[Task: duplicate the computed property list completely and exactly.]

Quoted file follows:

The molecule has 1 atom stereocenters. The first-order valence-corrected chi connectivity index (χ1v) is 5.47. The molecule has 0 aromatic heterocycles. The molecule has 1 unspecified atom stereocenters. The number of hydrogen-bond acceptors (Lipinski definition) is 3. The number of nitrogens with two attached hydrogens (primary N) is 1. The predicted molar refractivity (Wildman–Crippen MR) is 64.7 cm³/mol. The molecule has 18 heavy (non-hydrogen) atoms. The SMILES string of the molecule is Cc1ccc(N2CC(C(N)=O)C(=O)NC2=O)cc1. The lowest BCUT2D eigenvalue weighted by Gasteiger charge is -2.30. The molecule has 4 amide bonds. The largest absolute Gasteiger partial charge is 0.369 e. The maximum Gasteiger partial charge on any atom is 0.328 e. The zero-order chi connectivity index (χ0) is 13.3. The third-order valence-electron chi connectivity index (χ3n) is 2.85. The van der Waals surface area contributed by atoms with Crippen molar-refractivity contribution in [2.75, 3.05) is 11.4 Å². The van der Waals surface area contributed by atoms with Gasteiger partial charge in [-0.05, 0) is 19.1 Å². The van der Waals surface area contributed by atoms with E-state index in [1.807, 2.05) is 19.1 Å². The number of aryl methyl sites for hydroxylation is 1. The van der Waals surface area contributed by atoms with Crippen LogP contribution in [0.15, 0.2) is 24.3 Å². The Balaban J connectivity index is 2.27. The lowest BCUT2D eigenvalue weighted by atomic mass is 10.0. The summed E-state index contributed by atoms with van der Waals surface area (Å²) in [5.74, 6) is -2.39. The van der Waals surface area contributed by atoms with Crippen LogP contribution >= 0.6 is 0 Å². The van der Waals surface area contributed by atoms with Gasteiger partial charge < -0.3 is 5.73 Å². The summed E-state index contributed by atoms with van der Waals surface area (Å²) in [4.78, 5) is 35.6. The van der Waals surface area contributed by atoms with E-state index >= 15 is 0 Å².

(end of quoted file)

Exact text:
The molecule has 1 atom stereocenters. The first-order valence-corrected chi connectivity index (χ1v) is 5.47. The molecule has 0 aromatic heterocycles. The molecule has 1 unspecified atom stereocenters. The number of hydrogen-bond acceptors (Lipinski definition) is 3. The number of nitrogens with two attached hydrogens (primary N) is 1. The predicted molar refractivity (Wildman–Crippen MR) is 64.7 cm³/mol. The molecule has 18 heavy (non-hydrogen) atoms. The SMILES string of the molecule is Cc1ccc(N2CC(C(N)=O)C(=O)NC2=O)cc1. The lowest BCUT2D eigenvalue weighted by Gasteiger charge is -2.30. The molecule has 4 amide bonds. The largest absolute Gasteiger partial charge is 0.369 e. The maximum Gasteiger partial charge on any atom is 0.328 e. The zero-order chi connectivity index (χ0) is 13.3. The third-order valence-electron chi connectivity index (χ3n) is 2.85. The van der Waals surface area contributed by atoms with Crippen molar-refractivity contribution in [2.75, 3.05) is 11.4 Å². The van der Waals surface area contributed by atoms with Gasteiger partial charge in [-0.05, 0) is 19.1 Å². The van der Waals surface area contributed by atoms with E-state index in [1.807, 2.05) is 19.1 Å². The number of aryl methyl sites for hydroxylation is 1. The van der Waals surface area contributed by atoms with Crippen LogP contribution in [0.15, 0.2) is 24.3 Å². The Balaban J connectivity index is 2.27. The lowest BCUT2D eigenvalue weighted by atomic mass is 10.0. The summed E-state index contributed by atoms with van der Waals surface area (Å²) in [5.74, 6) is -2.39. The van der Waals surface area contributed by atoms with Crippen LogP contribution >= 0.6 is 0 Å². The van der Waals surface area contributed by atoms with Gasteiger partial charge < -0.3 is 5.73 Å². The summed E-state index contributed by atoms with van der Waals surface area (Å²) in [4.78, 5) is 35.6. The van der Waals surface area contributed by atoms with E-state index >= 15 is 0 Å².